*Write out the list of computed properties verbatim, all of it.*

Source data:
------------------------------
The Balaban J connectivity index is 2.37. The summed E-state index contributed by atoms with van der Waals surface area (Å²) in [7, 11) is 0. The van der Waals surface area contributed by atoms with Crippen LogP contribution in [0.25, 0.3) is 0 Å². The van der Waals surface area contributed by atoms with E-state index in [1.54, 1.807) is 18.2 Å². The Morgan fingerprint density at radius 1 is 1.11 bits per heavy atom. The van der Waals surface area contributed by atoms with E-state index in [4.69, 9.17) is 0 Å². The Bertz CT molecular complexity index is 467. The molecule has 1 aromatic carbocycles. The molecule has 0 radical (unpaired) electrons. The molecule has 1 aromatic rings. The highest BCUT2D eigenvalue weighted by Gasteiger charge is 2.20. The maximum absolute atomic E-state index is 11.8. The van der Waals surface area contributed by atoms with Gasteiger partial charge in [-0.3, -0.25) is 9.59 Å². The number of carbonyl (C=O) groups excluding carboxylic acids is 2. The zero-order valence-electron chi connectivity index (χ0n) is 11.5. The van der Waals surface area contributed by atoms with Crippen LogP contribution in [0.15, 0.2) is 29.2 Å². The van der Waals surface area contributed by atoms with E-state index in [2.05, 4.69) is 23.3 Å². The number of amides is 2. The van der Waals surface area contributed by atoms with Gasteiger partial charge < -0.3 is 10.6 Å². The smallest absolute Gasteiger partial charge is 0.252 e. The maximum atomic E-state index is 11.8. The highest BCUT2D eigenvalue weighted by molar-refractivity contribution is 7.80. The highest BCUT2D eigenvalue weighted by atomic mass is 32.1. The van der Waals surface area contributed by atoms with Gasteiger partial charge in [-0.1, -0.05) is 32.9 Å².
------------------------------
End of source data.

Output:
The Balaban J connectivity index is 2.37. The summed E-state index contributed by atoms with van der Waals surface area (Å²) in [7, 11) is 0. The van der Waals surface area contributed by atoms with Crippen LogP contribution in [0.25, 0.3) is 0 Å². The van der Waals surface area contributed by atoms with E-state index in [1.54, 1.807) is 18.2 Å². The Morgan fingerprint density at radius 1 is 1.11 bits per heavy atom. The van der Waals surface area contributed by atoms with E-state index in [4.69, 9.17) is 0 Å². The Bertz CT molecular complexity index is 467. The molecule has 1 aromatic carbocycles. The molecule has 0 radical (unpaired) electrons. The molecule has 1 aromatic rings. The highest BCUT2D eigenvalue weighted by Gasteiger charge is 2.20. The maximum absolute atomic E-state index is 11.8. The van der Waals surface area contributed by atoms with Gasteiger partial charge in [-0.3, -0.25) is 9.59 Å². The number of carbonyl (C=O) groups excluding carboxylic acids is 2. The zero-order valence-electron chi connectivity index (χ0n) is 11.5. The van der Waals surface area contributed by atoms with Crippen LogP contribution in [0.15, 0.2) is 29.2 Å². The van der Waals surface area contributed by atoms with E-state index in [2.05, 4.69) is 23.3 Å². The number of amides is 2. The van der Waals surface area contributed by atoms with Gasteiger partial charge < -0.3 is 10.6 Å². The smallest absolute Gasteiger partial charge is 0.252 e. The maximum atomic E-state index is 11.8. The highest BCUT2D eigenvalue weighted by molar-refractivity contribution is 7.80. The highest BCUT2D eigenvalue weighted by atomic mass is 32.1. The van der Waals surface area contributed by atoms with Gasteiger partial charge in [-0.1, -0.05) is 32.9 Å².